I love prescient science fiction predictions, but Clarke says that humanity’s vastly increased leisure has the dystopian result of us starting to watch TV for up to…wait for it…3 hours a day!  This was written in the 50’s.  Isn’t that cute?

“In this galaxy of ours,” murmured Karellen, “there are eighty-seven thousand million suns.  Even that figure gives only a faint idea of the immensity of space.  In challenging it, you would be like ants attempting to label and classify all the grains of sand in all the desserts of the world.”  ch. 14.  This is why I love good sci-fi.  It intelligently inculcates a healthy, humble reverence for the universe.

It was the end of civilization, the end of all that men had striven for since the beginning of time.  In the space of a few days, humanity had lost its future, for the heart of any race is destroyed, and its will to survive is utterly broken, when its children are taken from it.  ch. 19.  Alas, Clarke’s generation never could have imagined that civilization would voluntarily extinguish itself through epidemic demographic decline, and would celebrate it all the way to the collective nursing home.  Like his naive TV watching warning, reality turned out far scarier than he prophesied.  It’s always sad when tragic speculation turns out to be, if anything, too optimistic.

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Much debate among educators these days revolves around the preference in the Common Core State Standards for reading book-length works in excerpts more than in their entirety.

The argument in favor seems to go that there’s too much to cover, and that the skills we need to inculcate can be adequately covered with bits and pieces of text, rather than by slogging through entire works.  Besides, kids today won’t read a whole book, anyway.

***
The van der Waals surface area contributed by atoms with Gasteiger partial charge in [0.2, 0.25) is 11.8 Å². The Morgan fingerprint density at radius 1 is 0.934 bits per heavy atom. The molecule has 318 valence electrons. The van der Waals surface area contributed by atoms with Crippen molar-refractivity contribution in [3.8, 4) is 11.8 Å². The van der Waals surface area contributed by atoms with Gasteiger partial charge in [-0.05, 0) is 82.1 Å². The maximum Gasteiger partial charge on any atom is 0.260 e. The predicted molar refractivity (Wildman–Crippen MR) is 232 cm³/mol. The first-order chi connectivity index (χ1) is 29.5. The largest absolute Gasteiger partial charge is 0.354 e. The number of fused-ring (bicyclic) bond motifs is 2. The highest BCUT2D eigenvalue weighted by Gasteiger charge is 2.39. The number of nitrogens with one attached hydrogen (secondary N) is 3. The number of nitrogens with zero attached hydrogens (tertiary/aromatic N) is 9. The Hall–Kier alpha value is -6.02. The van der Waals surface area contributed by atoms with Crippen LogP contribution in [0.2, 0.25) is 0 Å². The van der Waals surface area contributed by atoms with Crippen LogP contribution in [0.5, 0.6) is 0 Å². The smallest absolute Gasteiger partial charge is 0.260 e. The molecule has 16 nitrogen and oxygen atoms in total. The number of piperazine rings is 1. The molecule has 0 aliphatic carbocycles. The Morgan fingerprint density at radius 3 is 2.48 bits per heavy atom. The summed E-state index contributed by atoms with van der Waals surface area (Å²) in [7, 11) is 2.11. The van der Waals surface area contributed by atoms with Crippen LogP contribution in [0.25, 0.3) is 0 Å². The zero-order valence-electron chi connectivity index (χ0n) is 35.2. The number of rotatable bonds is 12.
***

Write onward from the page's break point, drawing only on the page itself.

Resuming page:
Those with such a view are missing out on a huge, obvious fact about reading.

Reading an excerpt isn’t the same thing as reading the whole thing.

I’ve read summaries of and excerpts from long classics plenty of times, and not long afterwards, I’ve forgotten the themes, allusions, stylistic features, and even much of the plot.  Shallow experiences only bring shallow memories.


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A while ago, I found this passage among some notes I jotted in a journal.  I was scribbling some thoughts down about the nature of being a compulsive reader and writer.  Pretty melodramatic stuff, but I like the general sentiment:

You read and write. You have ink in your veins and stardust in your soul. You don’t need to stop and smell the flowers because you’re growing a garden in your heart. Yes, you’re giving up some of the typical twists and turns of life. Don’t care. You have speed. A speed so electric, so immediate and eternal, it’ll pull tears out of your eyes and make an hour feel like being awake for weeks at a time.

This life of outer stillness and inner intoxication will thrill you whenever you think about it and nurture you through the rest. Think about it often. And don’t leave the covers closed for too long.